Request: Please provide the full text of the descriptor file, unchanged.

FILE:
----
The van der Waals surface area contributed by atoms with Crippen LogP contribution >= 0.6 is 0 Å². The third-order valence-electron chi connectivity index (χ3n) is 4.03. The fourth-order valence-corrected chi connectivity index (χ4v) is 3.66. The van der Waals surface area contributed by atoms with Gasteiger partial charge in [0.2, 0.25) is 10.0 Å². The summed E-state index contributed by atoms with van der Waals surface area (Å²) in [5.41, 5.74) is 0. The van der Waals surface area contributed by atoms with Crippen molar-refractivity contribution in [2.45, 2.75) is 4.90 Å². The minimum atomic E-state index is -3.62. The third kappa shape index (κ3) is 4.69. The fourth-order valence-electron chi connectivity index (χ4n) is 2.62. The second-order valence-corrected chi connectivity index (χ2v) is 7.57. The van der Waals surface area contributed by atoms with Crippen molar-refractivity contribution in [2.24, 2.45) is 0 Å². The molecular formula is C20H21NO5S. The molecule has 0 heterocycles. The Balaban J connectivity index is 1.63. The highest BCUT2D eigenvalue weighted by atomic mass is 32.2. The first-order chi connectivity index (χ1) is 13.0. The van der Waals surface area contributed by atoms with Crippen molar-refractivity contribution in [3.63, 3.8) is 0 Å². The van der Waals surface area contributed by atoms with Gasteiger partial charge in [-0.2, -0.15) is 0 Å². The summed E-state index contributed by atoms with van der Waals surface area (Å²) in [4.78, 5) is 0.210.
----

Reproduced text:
The van der Waals surface area contributed by atoms with Crippen LogP contribution >= 0.6 is 0 Å². The third-order valence-electron chi connectivity index (χ3n) is 4.03. The fourth-order valence-corrected chi connectivity index (χ4v) is 3.66. The van der Waals surface area contributed by atoms with Gasteiger partial charge in [0.2, 0.25) is 10.0 Å². The summed E-state index contributed by atoms with van der Waals surface area (Å²) in [5.41, 5.74) is 0. The van der Waals surface area contributed by atoms with Crippen molar-refractivity contribution in [2.45, 2.75) is 4.90 Å². The minimum atomic E-state index is -3.62. The third kappa shape index (κ3) is 4.69. The fourth-order valence-electron chi connectivity index (χ4n) is 2.62. The second-order valence-corrected chi connectivity index (χ2v) is 7.57. The van der Waals surface area contributed by atoms with Crippen molar-refractivity contribution in [2.24, 2.45) is 0 Å². The molecular formula is C20H21NO5S. The molecule has 0 heterocycles. The Balaban J connectivity index is 1.63. The highest BCUT2D eigenvalue weighted by atomic mass is 32.2. The first-order chi connectivity index (χ1) is 13.0. The van der Waals surface area contributed by atoms with Crippen molar-refractivity contribution in [3.63, 3.8) is 0 Å². The van der Waals surface area contributed by atoms with Gasteiger partial charge in [-0.2, -0.15) is 0 Å². The summed E-state index contributed by atoms with van der Waals surface area (Å²) in [4.78, 5) is 0.210.